Culturally-significant texts – Across genres, across the ages


Race and Racism

The Souls of Black Folk

The Souls of Black Folk
W.E.B. DuBois

W.E.B. DuBois’ collection of essays is a foundational work not just of the politics of race in America, but of processes of racialization and of sociology in general. Based upon a series of articles first published in The Atlantic Monthly it is at once a work of history, political struggle, social theory and literature.¬†The Souls of Black Folk is huge. And essential reading for anyone who wants to examine how social relationships are built, maintained, and potentially transformed. As a biographer wrote, “Few books make history and fewer still become foundational texts for the movements and struggles of an entire people. The Souls of Black Folk occupies this rare position. It helped to create the intellectual argument for the black freedom struggle in the twentieth century. Souls… justified the pursuit of higher education for Negroes and thus contributed to the rise of the black middle class. By describing a global color-line, Du Bois anticipated pan-Africanism and colonial revolutions in the Third World. Moreover, this stunning critique of how ‘race’ is lived through the normal aspects of daily life is central to what would become known as ‘whiteness studies’ a century later.”

Continue reading “The Souls of Black Folk”



Edward Said

Said’s analysis of power and knowledge as they appear in Western representations of the Middle East has become a classic text of post-colonial theory and has entered the canon of post-structuralism more generally – though Said, it should be noted, considered his work to be firmly grounded within the humanist tradition to arise out of the Enlightenment. Rooted in historical and literary analysis, it argues, in short, that Western perceptions about the Middle East are based not on actual knowledge of the region but on a long-standing archtypical conception in which something called ‘the East’ is fundamentally dissimilar to and at odds with something called ‘the West’. Continue reading “Orientalism”

Native Son

Native Son
Richard Wright

“The day Native Son appeared, American culture was changed forever.” So wrote Irving Howe in his essay “Black Boys and Native Sons”. Richard Wright’s novel does not make a particularly good read today – with limited character-development and a plot that by contemporary standards reads as cliched and over-simplistic – but it profoundly shook 1940 America, starkly portraying both the violence of racialization and the patronizing liberalism of the time and served as a major influence for subsequent generations of black writers. It is widely-recognized today as a landmark of American fiction, and one of the most important novels of the twentieth century. Continue reading “Native Son”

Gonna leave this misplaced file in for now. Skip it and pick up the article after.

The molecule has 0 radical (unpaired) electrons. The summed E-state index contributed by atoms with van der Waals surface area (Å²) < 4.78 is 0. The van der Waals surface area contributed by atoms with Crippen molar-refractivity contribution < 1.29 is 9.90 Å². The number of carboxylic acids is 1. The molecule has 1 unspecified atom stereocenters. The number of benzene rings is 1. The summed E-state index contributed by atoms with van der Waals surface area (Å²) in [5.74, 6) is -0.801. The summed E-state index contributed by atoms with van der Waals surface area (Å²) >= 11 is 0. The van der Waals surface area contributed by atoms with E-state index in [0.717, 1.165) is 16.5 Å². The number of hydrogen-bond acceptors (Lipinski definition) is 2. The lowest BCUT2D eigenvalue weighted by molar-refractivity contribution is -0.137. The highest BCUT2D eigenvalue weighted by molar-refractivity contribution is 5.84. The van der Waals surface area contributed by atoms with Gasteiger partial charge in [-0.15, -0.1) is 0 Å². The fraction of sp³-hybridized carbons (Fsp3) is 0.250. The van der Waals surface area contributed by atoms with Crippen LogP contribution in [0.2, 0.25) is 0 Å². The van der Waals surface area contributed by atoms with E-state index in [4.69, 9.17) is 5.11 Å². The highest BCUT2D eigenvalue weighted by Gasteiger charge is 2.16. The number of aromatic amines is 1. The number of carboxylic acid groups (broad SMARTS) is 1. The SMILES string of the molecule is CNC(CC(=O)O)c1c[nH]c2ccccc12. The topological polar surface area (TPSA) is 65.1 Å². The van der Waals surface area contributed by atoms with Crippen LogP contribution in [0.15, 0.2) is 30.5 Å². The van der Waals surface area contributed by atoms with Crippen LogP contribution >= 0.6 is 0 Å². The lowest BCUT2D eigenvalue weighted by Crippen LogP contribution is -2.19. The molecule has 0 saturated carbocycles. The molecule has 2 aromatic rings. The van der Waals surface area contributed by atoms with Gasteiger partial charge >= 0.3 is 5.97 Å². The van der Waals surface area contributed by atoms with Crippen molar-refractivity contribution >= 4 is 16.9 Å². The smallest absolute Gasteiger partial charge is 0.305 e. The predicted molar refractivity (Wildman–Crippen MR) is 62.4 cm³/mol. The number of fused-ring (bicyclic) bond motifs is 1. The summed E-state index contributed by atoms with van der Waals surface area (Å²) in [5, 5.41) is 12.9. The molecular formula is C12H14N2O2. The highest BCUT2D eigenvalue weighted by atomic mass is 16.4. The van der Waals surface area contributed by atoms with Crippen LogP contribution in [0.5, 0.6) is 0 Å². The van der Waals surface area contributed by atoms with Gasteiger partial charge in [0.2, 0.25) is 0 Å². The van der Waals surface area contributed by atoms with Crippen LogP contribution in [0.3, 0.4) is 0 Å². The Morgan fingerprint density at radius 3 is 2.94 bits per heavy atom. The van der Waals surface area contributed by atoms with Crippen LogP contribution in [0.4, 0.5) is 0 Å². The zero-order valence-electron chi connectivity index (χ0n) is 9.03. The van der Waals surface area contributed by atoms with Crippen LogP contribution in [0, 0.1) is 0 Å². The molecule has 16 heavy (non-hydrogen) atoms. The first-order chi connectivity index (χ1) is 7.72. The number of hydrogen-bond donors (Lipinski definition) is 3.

Go Tell It On The Mountain

Go Tell It On The Mountain
James Baldwin

James Baldwin’s coming of age story based on his own life is a cornerstone of modern American fiction – a story of race, family and the complex role of religion in society. Drawing heavily from the rythym and language of biblical text, Go Tell It On The Mountain follows the story of John on his fourteenth birthday, and his confrontation with three different parts of his personal and family story – his relationship with his father, the coming of his adulthood, and his religious faith.

Though centred upon John and his relationship to his preacher father, Gabriel, the novel employs distinct sections, or prayers – poetic reflections – each in the voice of a different character to spin a complex story of family history, faith and temptation, sin and redemption. Florence – neglected daughter of a freed slave,¬† resentful sister of Gabriel, abandoned by her husband, traces the link between the past and the present, the enduring¬† legacy of slavery; Gabriel reflects upon his religious conversion, his previous and lingering sins, secrecy and temptation, the continuity of his troubled relationships as son and father; Elizabeth, John’s mother, examines the place of family and the collapse of family, the psychological toll of racism and the possibility of a resistance that is more than just hatred. And then, back to John, to the church and the visions, angels and demons that visit him there, to the reckoning of family history, of fathers and sons, of historical burdens passed generation to generation.

Novelist, essayist, playwright, poet – James Baldwin is a towering figure in twentieth century American literature, and his ability to explore themes of race and sexuality through intensely personal stories continues to influence writers today. Go Tell It On The Mountain is perhaps not his greatest book; it is, though, a hugely influential work, and one that established Baldwin as one of the century’s most important and enduring literary voices.

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